If you are still struggling with the scriptural truth that God has mercy on whom He desires and He hardens whom He desires (Romans 9:18), you need to hear the reason for this that the apostle Paul gives in Romans 9:18-24. In short, it has to do with God’s glory. The final and deepest argument Paul gives for why God acts in sovereign freedom is that this way of acting displays most fully the glory of God—including His wrath against sin and His power in judgment.
In the hardening of Pharaoh’s heart, God’s Word shows us that God uses evil and evil men to bring about His predetermined purposes. Each time Pharaoh’s heart was hardened and he refused to let God’s people go, it resulted in a further display of God’s power so that God’s name would be proclaimed throughout the whole world. When Pharaoh, or anyone else, chooses to reject the right, he will be hardened in the wrong. That’s what sin and rebellion against God does. It hardens the heart more and more against God.
The second part of the message contains a remarkable insight into how the hearts of the enemies of Jesus were hardened leading up to the cross. Whereby Jesus was delivered over by the predetermined plan of God and was nailed to the cross by the hands of godless men (cf. Acts 2:23).
Is God Unjust?
For [God] says to Moses, "I will have mercy on whom I have mercy, and I will have compassion on whom I have compassion." So then it does not depend on the man who wills or the man who runs, but on God who has mercy.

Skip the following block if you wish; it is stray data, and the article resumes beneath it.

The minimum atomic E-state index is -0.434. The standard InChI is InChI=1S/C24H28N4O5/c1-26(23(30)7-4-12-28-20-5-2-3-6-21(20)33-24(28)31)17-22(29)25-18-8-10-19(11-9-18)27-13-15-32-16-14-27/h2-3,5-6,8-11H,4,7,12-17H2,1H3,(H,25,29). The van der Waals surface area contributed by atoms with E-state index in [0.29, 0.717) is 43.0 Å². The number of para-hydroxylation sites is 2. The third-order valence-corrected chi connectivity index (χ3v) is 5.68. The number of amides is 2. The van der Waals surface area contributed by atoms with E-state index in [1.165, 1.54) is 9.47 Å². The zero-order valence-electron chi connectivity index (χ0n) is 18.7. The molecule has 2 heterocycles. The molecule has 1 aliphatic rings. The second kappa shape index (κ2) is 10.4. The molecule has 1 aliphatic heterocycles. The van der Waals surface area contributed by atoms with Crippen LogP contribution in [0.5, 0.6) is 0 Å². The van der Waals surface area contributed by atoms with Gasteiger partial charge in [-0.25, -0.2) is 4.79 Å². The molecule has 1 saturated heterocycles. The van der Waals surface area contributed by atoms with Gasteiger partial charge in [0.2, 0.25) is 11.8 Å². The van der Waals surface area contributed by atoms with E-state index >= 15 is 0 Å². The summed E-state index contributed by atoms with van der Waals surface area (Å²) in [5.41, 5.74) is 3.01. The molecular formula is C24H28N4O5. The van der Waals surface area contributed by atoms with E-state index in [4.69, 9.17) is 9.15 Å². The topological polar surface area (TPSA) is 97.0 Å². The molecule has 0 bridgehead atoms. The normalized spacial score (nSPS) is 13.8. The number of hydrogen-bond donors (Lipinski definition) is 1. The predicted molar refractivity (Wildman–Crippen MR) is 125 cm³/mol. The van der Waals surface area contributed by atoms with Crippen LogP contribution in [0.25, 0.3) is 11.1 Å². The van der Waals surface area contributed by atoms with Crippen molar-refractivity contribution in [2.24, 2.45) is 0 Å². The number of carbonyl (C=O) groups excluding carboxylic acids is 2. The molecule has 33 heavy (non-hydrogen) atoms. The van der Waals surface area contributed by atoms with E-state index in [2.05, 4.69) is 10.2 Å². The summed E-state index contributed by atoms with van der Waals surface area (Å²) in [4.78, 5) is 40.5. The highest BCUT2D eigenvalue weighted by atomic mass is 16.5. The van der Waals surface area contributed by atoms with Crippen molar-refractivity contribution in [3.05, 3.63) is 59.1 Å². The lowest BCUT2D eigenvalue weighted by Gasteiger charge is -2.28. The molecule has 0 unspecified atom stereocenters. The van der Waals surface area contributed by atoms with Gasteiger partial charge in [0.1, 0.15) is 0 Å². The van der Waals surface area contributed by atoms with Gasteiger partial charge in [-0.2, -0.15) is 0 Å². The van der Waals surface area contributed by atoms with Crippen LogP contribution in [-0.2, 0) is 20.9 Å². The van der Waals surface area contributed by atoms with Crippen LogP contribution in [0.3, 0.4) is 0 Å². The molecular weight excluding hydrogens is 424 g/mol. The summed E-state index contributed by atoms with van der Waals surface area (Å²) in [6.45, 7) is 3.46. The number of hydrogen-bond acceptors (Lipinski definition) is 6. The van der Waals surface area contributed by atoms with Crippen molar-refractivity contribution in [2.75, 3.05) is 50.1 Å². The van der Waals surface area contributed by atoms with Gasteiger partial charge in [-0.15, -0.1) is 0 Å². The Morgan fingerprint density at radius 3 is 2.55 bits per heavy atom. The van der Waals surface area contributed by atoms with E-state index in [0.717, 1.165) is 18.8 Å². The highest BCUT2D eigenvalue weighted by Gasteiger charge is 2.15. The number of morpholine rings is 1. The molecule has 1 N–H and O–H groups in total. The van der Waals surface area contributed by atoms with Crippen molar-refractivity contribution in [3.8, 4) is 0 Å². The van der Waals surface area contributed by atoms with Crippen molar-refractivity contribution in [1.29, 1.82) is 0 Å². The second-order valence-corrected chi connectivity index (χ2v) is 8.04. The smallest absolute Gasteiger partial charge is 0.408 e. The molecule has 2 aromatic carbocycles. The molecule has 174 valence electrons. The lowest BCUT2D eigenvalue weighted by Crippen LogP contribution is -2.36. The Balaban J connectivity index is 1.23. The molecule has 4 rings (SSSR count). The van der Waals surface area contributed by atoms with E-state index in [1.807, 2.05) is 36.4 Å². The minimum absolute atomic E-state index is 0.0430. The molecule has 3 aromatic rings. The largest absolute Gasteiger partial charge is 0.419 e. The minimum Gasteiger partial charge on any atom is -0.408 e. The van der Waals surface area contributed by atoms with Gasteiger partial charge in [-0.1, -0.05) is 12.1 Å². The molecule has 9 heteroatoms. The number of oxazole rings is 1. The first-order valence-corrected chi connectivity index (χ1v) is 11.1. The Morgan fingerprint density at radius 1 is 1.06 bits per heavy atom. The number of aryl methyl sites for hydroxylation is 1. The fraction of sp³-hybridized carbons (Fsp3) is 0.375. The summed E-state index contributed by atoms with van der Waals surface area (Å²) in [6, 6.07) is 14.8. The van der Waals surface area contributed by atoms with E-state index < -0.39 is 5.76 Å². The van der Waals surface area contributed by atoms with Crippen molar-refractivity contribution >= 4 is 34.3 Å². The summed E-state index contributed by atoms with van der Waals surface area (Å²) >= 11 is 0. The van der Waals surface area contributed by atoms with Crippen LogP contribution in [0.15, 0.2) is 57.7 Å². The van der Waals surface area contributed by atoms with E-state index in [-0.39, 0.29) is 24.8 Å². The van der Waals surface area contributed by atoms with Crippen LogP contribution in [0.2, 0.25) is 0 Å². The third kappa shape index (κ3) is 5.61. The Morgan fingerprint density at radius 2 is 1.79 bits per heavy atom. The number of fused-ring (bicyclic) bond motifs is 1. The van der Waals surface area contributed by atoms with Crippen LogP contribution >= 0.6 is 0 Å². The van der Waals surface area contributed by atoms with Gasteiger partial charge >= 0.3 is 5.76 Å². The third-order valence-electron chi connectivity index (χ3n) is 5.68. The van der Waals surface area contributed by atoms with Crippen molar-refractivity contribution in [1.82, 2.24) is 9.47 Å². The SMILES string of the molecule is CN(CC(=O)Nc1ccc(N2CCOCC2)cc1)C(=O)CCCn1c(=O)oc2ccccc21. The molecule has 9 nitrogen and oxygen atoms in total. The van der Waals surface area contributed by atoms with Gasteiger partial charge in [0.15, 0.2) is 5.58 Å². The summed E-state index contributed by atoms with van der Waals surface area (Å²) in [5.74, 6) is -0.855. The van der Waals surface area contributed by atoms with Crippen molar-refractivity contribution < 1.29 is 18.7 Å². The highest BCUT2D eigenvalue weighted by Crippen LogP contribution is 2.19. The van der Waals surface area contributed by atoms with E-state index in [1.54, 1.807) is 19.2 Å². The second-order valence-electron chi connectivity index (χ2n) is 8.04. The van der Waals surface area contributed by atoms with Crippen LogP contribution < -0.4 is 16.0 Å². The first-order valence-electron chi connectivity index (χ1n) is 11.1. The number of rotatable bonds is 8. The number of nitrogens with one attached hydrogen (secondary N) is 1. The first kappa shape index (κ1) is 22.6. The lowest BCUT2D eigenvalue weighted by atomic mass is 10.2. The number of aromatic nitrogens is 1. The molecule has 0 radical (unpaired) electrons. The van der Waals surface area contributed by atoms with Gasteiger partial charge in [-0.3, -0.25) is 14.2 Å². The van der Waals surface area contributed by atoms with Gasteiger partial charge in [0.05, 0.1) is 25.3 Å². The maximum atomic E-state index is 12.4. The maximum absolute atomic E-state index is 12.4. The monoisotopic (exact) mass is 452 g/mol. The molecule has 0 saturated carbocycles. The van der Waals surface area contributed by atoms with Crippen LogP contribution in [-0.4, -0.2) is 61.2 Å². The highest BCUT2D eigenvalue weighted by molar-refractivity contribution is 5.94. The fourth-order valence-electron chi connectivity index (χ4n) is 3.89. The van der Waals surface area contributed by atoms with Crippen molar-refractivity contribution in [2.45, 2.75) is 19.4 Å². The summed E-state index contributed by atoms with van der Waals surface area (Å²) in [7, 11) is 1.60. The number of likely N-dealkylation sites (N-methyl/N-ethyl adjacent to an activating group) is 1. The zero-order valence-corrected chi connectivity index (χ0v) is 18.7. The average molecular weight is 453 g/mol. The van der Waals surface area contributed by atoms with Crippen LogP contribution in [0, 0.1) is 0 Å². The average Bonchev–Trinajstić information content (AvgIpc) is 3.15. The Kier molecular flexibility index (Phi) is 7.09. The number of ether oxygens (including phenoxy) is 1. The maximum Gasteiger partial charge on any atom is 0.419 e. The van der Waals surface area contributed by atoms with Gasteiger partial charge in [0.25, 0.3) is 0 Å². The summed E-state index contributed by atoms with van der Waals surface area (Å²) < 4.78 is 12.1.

It’s a question of God’s fairness. If He only chooses some to be heirs of the promise and not others, people say that God is unfair. Yet Romans 9:16 teaches that people are not chosen or rejected because of who they were or what they had done or even would do. How can God elect one person and reject another before they were even born? God’s Word gives us the answers to these kind of questions.
In Romans 9:6-13, the apostle Paul continues to answer objections to what he has been teaching. This time, the God’s word is called into question, “Has the Word of God failed?” Paul answers the basic question, “If the Jews have rejected and crucified Jesus, the Son of God, does that mean God’s purposes were frustrated and His plan defeated?” Has God’s Word failed?
Paul answers literally, “And it is not possible that the word of God has failed.”
In Romans 9:1-5, the apostle Paul answers questions that would have been raised in opposition to what he has been writing in his letter to the Romans.
The first question is, “If God offered salvation to the Gentiles (non-Jews), does that mean that God has forsaken His ancient people Israel?”
The second question is, “If salvation is from the Jews and is first of all to the Jews, why did Israel, including her highest religious leaders, reject Jesus as their Messiah, Savior, and King?”
What about Israel today? Does God still have a plan and purpose for the State of Israel?